Carney Shegerian, trial lawyer and founder of the Los Angeles-based employment discrimination firm Shegerian & Associates, announced that last week a California jury reached a verdict in Martinez v. Rite Aid Corporation. The jury found in favor of Shegerian & Associates client Maria Martinez and awarded a verdict of just over $6 million.
Martinez began her employment with Rite Aid in 1983 at the age of 17. After starting as an ice cream scooper, Martinez was promoted to pharmacy clerk, and later became a licensed pharmacy technician. In her first 20 years of employment, Martinez was named “Employee of the Month” approximately 20 times and named “Employee of the Year” two times.
In 2004, Martinez suffered an incident at work which caused her to have an emotional reaction and be transported to the hospital. Prior to this event, she never suffered from anxiety, depression, or any other psychological conditions. After returning to work from the incident, she was transferred to four different stores in a 2.5 year period after never being subject to frequent transfers prior to her medical leave of absence.
In 2006, her direct supervisor falsely accused her of giving out a prescription for free, which she was later vindicated of the accusation. He also began making derogatory remarkets towards her, calling her “crazy”, “bipolar”, “psycho”, “mentally off”, and “too old”, all in the presence of co-workers and customers.
In 2007, Martinez learned that her supervisor had approached four of Martinez’s coworkers and asked them to make false statements about Martinez as part of a plan to get her fired. Later in 2007, the Rite Aid District Manager, who had previously encountered Martinez at a bank and touched her in a manner that made her feel uncomfortable, visited Martinez’s store and told her in a threatening voice that he “knew she was a problem and he was going to take care of her.”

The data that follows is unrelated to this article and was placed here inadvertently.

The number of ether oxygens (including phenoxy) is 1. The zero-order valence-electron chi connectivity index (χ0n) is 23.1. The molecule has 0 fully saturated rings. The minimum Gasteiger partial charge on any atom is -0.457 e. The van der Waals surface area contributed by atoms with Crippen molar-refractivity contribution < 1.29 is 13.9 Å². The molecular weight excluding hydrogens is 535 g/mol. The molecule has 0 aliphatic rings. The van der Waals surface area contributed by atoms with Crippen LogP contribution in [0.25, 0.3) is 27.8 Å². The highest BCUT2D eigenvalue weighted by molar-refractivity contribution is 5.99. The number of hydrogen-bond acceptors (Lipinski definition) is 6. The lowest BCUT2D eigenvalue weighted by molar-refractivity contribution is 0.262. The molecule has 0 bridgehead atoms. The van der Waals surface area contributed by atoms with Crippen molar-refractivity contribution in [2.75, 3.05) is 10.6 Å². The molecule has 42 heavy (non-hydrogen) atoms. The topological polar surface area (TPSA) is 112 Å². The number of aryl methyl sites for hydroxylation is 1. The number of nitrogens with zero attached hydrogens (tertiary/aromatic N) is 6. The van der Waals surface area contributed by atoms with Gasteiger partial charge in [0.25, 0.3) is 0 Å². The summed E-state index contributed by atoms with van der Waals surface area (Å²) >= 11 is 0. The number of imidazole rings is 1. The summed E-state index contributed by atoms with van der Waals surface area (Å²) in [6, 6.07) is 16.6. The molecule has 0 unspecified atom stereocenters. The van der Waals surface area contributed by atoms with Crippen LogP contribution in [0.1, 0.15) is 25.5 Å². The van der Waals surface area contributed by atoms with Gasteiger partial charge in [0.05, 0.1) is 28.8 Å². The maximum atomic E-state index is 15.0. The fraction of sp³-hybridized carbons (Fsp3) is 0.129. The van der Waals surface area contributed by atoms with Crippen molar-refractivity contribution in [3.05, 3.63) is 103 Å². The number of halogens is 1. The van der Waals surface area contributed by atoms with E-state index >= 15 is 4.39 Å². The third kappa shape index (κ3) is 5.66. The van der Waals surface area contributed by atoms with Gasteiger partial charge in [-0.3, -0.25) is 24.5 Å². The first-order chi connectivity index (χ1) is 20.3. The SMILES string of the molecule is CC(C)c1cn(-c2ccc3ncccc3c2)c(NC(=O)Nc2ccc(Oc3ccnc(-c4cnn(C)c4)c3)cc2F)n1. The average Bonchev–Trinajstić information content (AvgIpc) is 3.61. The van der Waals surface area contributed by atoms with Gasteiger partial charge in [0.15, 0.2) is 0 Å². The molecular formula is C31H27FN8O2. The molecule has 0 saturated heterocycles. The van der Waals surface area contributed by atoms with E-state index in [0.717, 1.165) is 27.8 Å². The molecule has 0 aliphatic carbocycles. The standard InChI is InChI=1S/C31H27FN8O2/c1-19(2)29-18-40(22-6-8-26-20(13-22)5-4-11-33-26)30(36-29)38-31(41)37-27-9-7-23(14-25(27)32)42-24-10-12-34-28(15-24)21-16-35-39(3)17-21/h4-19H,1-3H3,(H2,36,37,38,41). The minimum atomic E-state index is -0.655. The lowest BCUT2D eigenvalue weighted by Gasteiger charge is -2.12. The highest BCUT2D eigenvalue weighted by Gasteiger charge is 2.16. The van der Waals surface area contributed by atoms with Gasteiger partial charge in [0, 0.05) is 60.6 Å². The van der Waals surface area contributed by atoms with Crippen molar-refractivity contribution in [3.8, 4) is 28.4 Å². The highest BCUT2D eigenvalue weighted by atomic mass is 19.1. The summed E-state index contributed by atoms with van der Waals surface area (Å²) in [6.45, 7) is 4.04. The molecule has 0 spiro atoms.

In May 2007, Martinez filed an administrative charge with the EEOC, and following Rite Aid receiving notification of the charge, Martinez was given a final written warning falsely stating she continued to make prescription label errors, ignore her supervisor’s directions, and disrupted service levels. In July 2007, Martinez sent a letter to Rite Aid’s CEO detailing the workplace discrimination and harassment. Four days later, she was placed on suspension, and in August 2007 she was terminated after being employed for 23 years.
In 2008, Martinez filed suit against her employer, Rite Aid, and her former supervisor, alleging wrongful termination due to her disability and age as well as intentional inflection of emotional distress.
“Maria was an outstanding employee of Rite Aid for over 23 years, and a living example of the American dream,” said Shegerian. “Starting as an ice cream scooper at age 17 and working her way up to pharmacy clerk and later pharmacy technician, Martinez loved her job and loved providing excellent service to Rite Aid’s customers.”
“Rather than cherishing a dedicated, hardworking employee like Martinez, her supervisors chose to discriminate against her due to an isolated medical incident and her age,” added Shegerian. “This type of behavior is not only morally wrong and unethical, but it is illegal.”
Last week, a Los Angeles jury returned a verdict in the case, finding in favor of Martinez for damages for her wrongful termination and intentional infliction of emotional distress claims, and awarded her a verdict of $6,012,258.